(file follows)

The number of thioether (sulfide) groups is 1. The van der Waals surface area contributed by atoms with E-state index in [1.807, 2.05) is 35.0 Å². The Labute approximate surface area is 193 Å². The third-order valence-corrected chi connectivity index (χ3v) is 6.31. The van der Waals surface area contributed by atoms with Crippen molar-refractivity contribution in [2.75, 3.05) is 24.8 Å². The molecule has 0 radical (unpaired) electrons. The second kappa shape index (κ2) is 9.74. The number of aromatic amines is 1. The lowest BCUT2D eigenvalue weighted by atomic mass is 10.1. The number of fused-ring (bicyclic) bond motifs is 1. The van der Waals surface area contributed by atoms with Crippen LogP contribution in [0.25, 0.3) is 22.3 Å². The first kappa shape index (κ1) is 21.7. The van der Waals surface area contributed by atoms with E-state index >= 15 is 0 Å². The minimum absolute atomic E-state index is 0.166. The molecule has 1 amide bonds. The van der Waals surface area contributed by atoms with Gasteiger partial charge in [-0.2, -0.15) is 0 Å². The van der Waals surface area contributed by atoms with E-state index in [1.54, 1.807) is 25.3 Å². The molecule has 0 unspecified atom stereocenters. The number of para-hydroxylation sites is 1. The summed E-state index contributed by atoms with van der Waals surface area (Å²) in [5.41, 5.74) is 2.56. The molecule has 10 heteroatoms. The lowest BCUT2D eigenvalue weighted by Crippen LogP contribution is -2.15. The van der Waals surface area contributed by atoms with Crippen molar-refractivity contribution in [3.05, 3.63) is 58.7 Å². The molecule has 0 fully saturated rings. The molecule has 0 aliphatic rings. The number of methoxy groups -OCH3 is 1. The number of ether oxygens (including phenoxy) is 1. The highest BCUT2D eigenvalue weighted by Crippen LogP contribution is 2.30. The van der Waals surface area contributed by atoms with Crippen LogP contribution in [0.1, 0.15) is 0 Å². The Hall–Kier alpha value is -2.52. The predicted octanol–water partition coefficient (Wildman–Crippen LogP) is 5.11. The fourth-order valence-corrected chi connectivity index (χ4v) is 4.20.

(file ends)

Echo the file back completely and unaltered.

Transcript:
The number of thioether (sulfide) groups is 1. The van der Waals surface area contributed by atoms with E-state index in [1.807, 2.05) is 35.0 Å². The Labute approximate surface area is 193 Å². The third-order valence-corrected chi connectivity index (χ3v) is 6.31. The van der Waals surface area contributed by atoms with Crippen molar-refractivity contribution in [2.75, 3.05) is 24.8 Å². The molecule has 0 radical (unpaired) electrons. The second kappa shape index (κ2) is 9.74. The number of aromatic amines is 1. The lowest BCUT2D eigenvalue weighted by atomic mass is 10.1. The number of fused-ring (bicyclic) bond motifs is 1. The van der Waals surface area contributed by atoms with Crippen LogP contribution in [0.25, 0.3) is 22.3 Å². The first kappa shape index (κ1) is 21.7. The van der Waals surface area contributed by atoms with E-state index >= 15 is 0 Å². The minimum absolute atomic E-state index is 0.166. The molecule has 1 amide bonds. The van der Waals surface area contributed by atoms with Gasteiger partial charge in [-0.2, -0.15) is 0 Å². The van der Waals surface area contributed by atoms with E-state index in [1.54, 1.807) is 25.3 Å². The molecule has 0 unspecified atom stereocenters. The number of para-hydroxylation sites is 1. The summed E-state index contributed by atoms with van der Waals surface area (Å²) in [5.41, 5.74) is 2.56. The molecule has 10 heteroatoms. The lowest BCUT2D eigenvalue weighted by Crippen LogP contribution is -2.15. The van der Waals surface area contributed by atoms with Crippen molar-refractivity contribution in [3.05, 3.63) is 58.7 Å². The molecule has 0 fully saturated rings. The molecule has 0 aliphatic rings. The number of methoxy groups -OCH3 is 1. The number of ether oxygens (including phenoxy) is 1. The highest BCUT2D eigenvalue weighted by Crippen LogP contribution is 2.30. The van der Waals surface area contributed by atoms with Crippen LogP contribution in [0.1, 0.15) is 0 Å². The Hall–Kier alpha value is -2.52. The predicted octanol–water partition coefficient (Wildman–Crippen LogP) is 5.11. The fourth-order valence-corrected chi connectivity index (χ4v) is 4.20.